In one embodiment, the pharmaceutical substance or composition may comprise one or more drugs or substances which can inhibit smooth muscle cell migration and proliferation at the site of implantation, can inhibit thrombus formation, can promote endothelial cell growth and differentiation, and/or can inhibit restenosis after implantation of the medical device. Additionally, the capturing of the progenitor endothelial cells on the luminal surface of the medical device may be used to accelerate the formation of a functional endothelium at the site of injury.

Examples of compounds or pharmaceutical compositions which can be incorporated in the matrix, include, but are not limited to prostacyclin, prostacyclin analogs, α-CGRP, α-CGRP analogs or α-CGRP receptor agonists; prazosin; monocyte chemoattactant protein-1 (MCP-1); immunosuppressant drugs such as rapamycin, drugs which inhibit smooth muscle cell migration and/or proliferation, antithrombotic drugs such as thrombin inhibitors, immunomodulators such as platelet factor 4 and CXC-chemokine; inhibitors of the CX3 CR1 receptor family; antiinflammatory drugs, steroids such as dihydroepiandrosterone (DHEA) testosterone, estrogens such as 17β-estradiol; statins such as simvastatin and fluvastatin; PPAR-alpha ligands such as fenofibrate and other lipid-lowering drugs, PPAR-delta and PPAR-gamma agonists such as rosiglitazone; PPAR-dual-αγ agonists, LBM-642, nuclear factors such as NF-κβ, collagen synthesis inhibitors, vasodilators such as acetylcholine, adenosine, 5-hydroxytryptamine or serotonin, substance P, adrenomedulin, growth factors which induce endothelial cell growth and differentiation such as basic fibroblast growth factor (bFGF), platelet-derived growth factor (PDGF), endothelial cell growth factor (EGF), vascular endothelial cell growth factor (VEGF); protein tyrosine kinase inhibitors such as Midostaurin and imatinib or any anti-angionesis inhibitor compound; peptides or antibodies which inhibit mature leukocyte adhesion, antibiotics/antimicrobials, and other substances such as tachykinins, neurokinins or sialokinins, tachykinin NK receptor agonists; PDGF receptor inhibitors such as MLN-518 and derivatives thereof, butyric acid and butyric acid derivatives puerarin, fibronectin, erythropoietin, darbepotin, serine proteinase-1 (SERP-1) and the like.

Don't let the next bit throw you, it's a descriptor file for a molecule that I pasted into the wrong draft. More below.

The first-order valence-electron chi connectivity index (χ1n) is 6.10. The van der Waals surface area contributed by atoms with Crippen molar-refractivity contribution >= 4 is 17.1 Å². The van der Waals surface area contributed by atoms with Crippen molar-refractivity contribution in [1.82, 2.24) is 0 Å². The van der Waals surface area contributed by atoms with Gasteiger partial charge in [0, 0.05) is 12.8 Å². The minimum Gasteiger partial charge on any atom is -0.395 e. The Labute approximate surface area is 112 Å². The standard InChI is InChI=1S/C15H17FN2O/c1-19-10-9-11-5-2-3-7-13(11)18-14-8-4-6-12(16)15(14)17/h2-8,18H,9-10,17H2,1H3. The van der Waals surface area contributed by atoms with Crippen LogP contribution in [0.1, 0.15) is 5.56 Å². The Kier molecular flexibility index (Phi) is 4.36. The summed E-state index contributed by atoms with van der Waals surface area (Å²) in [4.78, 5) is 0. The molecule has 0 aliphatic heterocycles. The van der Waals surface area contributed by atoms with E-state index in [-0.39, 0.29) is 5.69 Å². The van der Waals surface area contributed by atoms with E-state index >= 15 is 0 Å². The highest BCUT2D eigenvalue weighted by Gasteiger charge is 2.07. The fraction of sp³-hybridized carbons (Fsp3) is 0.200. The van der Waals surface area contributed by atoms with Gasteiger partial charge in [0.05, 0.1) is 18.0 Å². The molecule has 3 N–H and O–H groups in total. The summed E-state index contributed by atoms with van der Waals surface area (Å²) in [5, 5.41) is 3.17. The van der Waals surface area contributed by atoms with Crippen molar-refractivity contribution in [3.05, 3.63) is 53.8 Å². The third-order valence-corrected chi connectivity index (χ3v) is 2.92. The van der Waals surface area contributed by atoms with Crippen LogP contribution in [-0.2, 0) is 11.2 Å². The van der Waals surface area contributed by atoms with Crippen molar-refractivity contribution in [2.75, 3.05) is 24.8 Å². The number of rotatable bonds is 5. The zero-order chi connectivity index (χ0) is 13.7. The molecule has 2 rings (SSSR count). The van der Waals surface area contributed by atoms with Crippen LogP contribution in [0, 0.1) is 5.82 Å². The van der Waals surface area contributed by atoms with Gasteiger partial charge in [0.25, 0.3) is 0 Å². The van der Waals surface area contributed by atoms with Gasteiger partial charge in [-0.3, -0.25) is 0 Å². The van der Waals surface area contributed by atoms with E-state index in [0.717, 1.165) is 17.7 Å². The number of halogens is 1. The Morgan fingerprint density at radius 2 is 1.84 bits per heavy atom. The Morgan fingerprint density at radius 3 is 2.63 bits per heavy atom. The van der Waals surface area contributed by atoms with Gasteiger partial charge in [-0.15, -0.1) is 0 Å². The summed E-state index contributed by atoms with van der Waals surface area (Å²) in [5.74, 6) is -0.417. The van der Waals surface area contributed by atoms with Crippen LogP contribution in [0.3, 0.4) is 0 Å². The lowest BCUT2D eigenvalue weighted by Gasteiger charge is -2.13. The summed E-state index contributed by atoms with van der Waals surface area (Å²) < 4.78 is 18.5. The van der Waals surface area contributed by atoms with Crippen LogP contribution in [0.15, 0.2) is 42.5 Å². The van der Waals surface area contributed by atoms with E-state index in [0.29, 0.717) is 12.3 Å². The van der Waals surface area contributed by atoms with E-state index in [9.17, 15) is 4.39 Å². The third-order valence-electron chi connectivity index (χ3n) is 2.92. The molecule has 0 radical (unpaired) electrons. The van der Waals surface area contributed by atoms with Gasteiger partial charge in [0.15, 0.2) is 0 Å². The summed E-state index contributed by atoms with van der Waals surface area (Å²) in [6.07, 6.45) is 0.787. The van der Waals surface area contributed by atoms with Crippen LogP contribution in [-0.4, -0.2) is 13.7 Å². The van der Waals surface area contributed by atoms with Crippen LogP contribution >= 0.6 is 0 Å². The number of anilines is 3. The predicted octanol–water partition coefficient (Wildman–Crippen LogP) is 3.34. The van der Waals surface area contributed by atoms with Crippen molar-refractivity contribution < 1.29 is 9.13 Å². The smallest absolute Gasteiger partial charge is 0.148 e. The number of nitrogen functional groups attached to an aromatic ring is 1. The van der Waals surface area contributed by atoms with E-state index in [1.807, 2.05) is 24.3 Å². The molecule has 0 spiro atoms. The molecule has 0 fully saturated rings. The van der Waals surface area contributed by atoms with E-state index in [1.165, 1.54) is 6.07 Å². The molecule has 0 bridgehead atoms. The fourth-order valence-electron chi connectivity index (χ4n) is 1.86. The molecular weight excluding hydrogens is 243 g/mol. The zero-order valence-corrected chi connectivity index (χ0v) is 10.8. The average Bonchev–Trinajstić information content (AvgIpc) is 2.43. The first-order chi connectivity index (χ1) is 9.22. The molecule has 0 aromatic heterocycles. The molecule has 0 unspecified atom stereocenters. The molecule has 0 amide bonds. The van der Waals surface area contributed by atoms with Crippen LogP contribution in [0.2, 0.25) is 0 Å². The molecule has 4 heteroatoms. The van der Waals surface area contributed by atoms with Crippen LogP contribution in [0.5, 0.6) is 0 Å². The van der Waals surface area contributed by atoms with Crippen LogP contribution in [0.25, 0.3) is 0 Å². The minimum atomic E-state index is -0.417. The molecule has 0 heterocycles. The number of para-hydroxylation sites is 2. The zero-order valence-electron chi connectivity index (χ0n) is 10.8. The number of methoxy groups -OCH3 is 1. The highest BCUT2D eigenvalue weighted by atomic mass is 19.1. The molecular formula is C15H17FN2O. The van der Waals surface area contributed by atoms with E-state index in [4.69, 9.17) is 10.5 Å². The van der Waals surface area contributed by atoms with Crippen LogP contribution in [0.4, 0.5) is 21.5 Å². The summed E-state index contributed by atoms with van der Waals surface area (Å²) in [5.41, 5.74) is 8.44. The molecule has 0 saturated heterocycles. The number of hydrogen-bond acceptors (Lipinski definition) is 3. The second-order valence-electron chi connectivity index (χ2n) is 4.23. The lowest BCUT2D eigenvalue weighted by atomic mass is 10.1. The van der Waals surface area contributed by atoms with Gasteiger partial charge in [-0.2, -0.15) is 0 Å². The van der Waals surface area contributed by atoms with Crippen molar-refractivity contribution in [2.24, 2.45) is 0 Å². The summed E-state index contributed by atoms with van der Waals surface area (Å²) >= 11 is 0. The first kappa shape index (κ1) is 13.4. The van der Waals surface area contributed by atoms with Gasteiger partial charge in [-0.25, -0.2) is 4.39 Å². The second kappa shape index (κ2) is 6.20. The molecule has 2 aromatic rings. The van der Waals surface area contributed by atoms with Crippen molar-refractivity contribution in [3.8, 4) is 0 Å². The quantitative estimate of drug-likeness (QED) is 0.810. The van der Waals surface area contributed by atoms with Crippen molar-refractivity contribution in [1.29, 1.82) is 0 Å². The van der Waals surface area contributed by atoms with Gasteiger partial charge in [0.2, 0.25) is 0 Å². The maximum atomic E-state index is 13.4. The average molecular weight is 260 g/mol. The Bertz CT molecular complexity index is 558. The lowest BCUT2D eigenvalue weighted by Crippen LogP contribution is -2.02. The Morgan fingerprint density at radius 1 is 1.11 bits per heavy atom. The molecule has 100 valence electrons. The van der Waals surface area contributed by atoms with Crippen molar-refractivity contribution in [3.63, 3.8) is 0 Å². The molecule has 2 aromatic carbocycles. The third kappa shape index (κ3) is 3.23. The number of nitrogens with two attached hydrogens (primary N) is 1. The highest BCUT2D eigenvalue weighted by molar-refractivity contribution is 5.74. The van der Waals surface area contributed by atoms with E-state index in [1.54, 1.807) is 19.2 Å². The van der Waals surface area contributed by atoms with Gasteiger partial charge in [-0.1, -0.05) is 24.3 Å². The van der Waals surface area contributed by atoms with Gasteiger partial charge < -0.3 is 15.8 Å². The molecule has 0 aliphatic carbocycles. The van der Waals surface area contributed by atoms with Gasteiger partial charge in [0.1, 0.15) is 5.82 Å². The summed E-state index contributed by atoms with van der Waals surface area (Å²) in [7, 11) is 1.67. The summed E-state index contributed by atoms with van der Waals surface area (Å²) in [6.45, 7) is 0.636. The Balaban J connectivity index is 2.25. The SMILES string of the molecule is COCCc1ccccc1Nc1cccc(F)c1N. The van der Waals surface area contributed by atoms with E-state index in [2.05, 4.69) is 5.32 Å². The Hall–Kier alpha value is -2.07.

In particular embodiments of the invention, one or more of the pharmaceutical substances can be selected from everolimus, rapamycin, pimecrolimus, tacrolimus (FK506), biolimus A9, CCI-779, RAD 001, AP23573, dexamethasone, hydrocortisone, estradiol, acetaminophen, ibuprofen, naproxen, fluticasone, clobetasol, adalimumab, sulindac, and combinations thereof. The aforementioned compounds and pharmaceutical substances can be applied to the coating on the device alone or in combinations and/or mixtures thereof.

In one embodiment, the implantable medical device can comprise a coating comprising one or more barrier layers in between said one or more layers of matrix comprising said pharmaceutical substances. In this embodiment, the barrier layer may comprise a suitable biodegradable material, including but not limited to suitable biodegradable polymers including: polyesters such as PLA, PGA, PLGA, PPF, PCL, PCC, TMC and any copolymer of these; polycarboxylic acid, polyanhydrides including maleic anhydride polymers; polyorthoesters; poly-amino acids; polyethylene oxide; polyphosphazenes; polylactic acid, polyglycolic acid and copolymers and mixtures thereof such as poly(L-lactic acid) (PLLA), poly(D,L-lactide), poly(lactic acid-co-glycolic acid), 50/50 (DL-lactide-co-glycolide); polydixanone; polypropylene fumarate; polydepsipeptides; polycaprolactone and co-polymers and mixtures thereof such as poly(D,L-lactide-co-caprolactone) and polycaprolactone co-butylacrylate; polyhydroxybutyrate valerate and blends; polycarbonates such as tyrosine-derived polycarbonates and arylates, polyiminocarbonates, and polydimethyltrimethyl-carbonates; cyanoacrylate; calcium phosphates; polyglycosaminoglycans; macromolecules such as polysaccharides (including hyaluronic acid; cellulose, and hydroxypropylmethyl cellulose; gelatin; starches; dextrans; alginates and derivatives thereof), proteins and polypeptides; and mixtures and copolymers of any of the foregoing. The biodegradable polymer may also be a surface erodable polymer such as polyhydroxybutyrate and its copolymers, polycaprolactone, polyanhydrides (both crystalline and amorphous), maleic anhydride copolymers, and zinc-calcium phosphate. Of course, such materials may in fabrication of the medical device be disposed in an appropriate solvent, such as water, ethanol, acetone etc. and may include materials providing for radioopacity, such as diatrizoate sodium, tantalum etc. The number of barrier layers that the coating on a device may have depends on the amount of therapeutic needed as dictated by the therapy required by the patient. For example, the longer the treatment, the more therapeutic substance required over a period of time, the more barrier layers may be needed to provide the pharmaceutical substance in a timely and continued manner.